Three weeks ago amongst the backslapping and behind the scenes horse trading in Brussels, the British EU Commissioner Lord Hill was grilled by MEPs from across the political divide, with Sven Giegold, a senior German Green MEP claiming that Hill was vague and unsuitable. UKIP MEP Steven Woolfe also attacked Hill saying that he is unable to serve both the British Crown and the European Union as a Commissioner.
Lord Hill's response was less than convincing. Hill claimed that there was no conflict in serving both the EU and keeping to his oath of allegiance to the Crown but can one person really serve two masters?
So much of the EU's workings remain a mystery to the British public which is why it's never been a better time to ask why Britain should have a Commissioner.
The EU Commission is made up of appointees, offered as candidates by national governments and endorsed by the European parliament. Once this nicety is over with, it proceeds with its 25,000 employees to write 75% of our laws and negotiate trade deals for EU member states.
Most directives by the European Commission are agreed by qualified majority voting; the days of the British veto are long over, but in a union every commissioner is a keystone symbolically. No commissioner can be fired, though entire commissions can be - as was the case with the Santer Commission - which was seen as too corrupt, even for the EU!
Every five years, just after the European elections, each member state offers up some second rate politician, usually a personal favourite of the PM of the day, or a political reject to exile out of the way. Well known luminaries include household names such as Neil Kinnock, Peter Mandelson, Leon Brittan and Chris Patten.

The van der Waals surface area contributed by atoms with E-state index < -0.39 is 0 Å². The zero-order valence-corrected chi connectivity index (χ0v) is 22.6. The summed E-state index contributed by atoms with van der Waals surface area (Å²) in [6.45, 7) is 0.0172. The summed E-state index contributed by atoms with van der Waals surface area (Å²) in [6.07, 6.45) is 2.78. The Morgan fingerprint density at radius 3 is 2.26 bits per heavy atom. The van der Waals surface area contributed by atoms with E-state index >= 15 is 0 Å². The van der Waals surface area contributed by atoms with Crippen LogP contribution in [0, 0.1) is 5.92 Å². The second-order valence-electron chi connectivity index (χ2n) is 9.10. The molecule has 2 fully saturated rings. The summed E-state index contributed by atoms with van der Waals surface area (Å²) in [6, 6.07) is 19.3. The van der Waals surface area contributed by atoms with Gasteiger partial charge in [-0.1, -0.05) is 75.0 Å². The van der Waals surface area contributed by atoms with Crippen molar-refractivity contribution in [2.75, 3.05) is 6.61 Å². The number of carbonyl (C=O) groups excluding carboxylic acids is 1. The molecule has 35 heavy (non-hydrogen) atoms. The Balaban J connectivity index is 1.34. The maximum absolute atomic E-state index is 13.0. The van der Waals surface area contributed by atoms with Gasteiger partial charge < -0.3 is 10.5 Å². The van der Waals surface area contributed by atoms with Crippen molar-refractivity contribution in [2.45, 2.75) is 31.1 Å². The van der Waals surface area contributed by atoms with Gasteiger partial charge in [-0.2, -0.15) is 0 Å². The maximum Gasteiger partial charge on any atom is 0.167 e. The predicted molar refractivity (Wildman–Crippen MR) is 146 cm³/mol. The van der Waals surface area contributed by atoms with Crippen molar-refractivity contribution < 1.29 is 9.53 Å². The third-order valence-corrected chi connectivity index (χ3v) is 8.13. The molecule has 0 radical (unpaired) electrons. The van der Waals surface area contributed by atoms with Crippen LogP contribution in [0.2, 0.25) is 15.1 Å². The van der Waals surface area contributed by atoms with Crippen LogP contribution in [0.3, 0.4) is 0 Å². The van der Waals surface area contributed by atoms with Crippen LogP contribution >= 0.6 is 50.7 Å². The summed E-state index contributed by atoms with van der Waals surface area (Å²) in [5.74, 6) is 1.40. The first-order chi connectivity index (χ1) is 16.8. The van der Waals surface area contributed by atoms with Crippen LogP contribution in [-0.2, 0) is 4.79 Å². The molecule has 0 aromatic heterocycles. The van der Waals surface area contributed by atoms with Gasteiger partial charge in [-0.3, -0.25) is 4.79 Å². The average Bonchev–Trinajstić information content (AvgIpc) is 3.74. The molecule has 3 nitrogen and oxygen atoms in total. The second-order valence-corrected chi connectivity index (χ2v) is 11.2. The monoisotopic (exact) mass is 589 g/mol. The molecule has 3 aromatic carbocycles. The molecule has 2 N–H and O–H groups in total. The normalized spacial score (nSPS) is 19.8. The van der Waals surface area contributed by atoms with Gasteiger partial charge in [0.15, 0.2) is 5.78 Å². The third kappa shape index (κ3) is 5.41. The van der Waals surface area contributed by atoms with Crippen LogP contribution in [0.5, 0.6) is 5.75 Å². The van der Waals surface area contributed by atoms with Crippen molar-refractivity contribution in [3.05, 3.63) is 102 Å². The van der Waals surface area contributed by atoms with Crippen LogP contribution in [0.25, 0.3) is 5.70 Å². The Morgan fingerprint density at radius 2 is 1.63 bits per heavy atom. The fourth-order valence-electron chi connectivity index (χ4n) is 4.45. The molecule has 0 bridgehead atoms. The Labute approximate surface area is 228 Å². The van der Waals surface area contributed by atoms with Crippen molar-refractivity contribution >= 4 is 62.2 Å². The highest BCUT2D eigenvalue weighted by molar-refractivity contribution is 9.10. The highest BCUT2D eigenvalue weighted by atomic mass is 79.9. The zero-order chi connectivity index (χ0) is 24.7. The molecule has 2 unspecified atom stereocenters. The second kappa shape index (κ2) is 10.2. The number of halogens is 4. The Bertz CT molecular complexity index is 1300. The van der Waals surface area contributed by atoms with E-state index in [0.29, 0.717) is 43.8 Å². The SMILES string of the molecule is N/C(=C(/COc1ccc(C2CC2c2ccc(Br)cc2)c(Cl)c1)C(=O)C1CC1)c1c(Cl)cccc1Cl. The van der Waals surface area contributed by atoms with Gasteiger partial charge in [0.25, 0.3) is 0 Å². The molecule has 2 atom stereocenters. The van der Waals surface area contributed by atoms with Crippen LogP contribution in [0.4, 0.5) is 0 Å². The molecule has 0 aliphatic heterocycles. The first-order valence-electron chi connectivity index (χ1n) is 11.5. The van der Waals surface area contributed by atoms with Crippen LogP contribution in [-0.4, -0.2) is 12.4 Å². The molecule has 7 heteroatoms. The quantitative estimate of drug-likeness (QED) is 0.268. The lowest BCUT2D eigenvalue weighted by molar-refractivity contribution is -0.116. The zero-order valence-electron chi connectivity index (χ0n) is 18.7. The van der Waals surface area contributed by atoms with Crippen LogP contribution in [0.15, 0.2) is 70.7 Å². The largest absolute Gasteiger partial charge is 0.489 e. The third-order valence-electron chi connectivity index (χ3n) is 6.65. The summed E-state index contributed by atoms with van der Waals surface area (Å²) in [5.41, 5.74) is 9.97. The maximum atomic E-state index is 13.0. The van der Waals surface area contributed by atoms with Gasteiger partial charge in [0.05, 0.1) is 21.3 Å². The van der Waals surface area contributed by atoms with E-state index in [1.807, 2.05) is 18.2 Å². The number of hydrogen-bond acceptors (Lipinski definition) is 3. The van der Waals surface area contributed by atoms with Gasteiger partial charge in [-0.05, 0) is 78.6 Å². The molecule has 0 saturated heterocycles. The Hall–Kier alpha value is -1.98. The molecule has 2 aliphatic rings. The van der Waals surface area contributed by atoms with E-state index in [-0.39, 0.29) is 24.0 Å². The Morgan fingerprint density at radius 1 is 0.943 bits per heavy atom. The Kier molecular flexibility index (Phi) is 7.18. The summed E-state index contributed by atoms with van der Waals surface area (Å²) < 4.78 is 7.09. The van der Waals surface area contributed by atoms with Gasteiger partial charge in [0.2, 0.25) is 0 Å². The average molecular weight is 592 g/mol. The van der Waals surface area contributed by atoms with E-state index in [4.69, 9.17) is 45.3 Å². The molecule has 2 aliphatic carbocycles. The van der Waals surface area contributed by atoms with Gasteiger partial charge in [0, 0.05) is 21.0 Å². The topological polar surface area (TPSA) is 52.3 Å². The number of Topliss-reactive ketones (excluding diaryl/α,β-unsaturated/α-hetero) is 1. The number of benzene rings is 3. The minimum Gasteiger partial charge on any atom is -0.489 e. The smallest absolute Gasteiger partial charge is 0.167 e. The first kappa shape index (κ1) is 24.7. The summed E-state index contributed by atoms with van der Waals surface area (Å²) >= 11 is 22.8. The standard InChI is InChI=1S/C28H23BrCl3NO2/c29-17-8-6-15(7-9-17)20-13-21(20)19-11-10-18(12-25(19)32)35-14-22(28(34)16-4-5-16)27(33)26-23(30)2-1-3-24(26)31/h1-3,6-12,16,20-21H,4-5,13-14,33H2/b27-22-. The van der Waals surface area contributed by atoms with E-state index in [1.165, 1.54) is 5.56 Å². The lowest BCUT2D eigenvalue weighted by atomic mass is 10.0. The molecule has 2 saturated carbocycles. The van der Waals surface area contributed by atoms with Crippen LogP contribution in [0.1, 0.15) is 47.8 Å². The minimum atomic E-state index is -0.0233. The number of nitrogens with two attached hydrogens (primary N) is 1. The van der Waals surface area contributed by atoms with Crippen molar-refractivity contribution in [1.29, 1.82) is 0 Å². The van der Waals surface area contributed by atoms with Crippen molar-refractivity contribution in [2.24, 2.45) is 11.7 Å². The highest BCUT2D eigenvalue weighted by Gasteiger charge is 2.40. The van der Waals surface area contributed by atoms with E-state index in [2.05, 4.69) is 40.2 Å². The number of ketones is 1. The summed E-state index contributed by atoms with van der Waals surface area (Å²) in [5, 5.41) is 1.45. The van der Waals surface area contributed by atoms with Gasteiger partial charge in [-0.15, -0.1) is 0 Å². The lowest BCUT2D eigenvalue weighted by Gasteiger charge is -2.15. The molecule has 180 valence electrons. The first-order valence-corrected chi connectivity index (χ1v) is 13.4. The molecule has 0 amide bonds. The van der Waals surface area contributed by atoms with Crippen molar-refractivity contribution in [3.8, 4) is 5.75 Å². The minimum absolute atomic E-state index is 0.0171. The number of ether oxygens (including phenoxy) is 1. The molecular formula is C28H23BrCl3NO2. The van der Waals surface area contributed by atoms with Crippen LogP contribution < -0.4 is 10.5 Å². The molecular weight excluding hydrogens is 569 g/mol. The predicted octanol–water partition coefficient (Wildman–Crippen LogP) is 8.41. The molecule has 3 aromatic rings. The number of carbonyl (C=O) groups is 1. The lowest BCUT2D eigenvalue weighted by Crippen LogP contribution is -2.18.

In the creeping normalisation of the European Union, no one has yet stopped to ask why we just don't boycott the appointment of Britain's EU Commissioner. Why not just stand Lord Hill down. His lack of fame makes even Hermann van Rompuy look like a Hollywood A-lister and that's saying something! Better still stand him down and offer no replacement in protest.
There is a similar precedent for this. In 1966 French President Charles de Gaulle withdrew France from NATO's integrated military command. For 43 years the French were out of NATO in all but name, co-operative but never again assumed to be compliant. It was a masterstroke of French diplomacy that allowed NATO to function while maintaining French sovereignty. Americans were off French bases within a year and Paris again became diplomatically significant.
A brave Gaullist move by Cameron would leave the establishment's heads spinning and leave the door open to BREXIT, or to re-integration after a referendum, should the UK choose to remain within the EU. It would give Cameron the kudos he badly needs to promise a referendum and throw a spanner into the EU's plans to regulate the City of London to death and flog off the NHS.
"English votes for English laws" is a slogan stirring passions in Westminster after Scotland's independence referendum. Could this sentiment be harnessed to hold back EU legislation and bring us closer to life outside the EU?
The UK and David Cameron have everything to gain and nothing to lose from a temporary withdrawal, it would more than make up for the PM's dismal campaign to oppose Juncker and give his Eurosceptic backbenchers a bone to gnaw in the run up to May 2015. It's a no brainer really.
Dr Jonathan Stanley contributed to the writing of this article.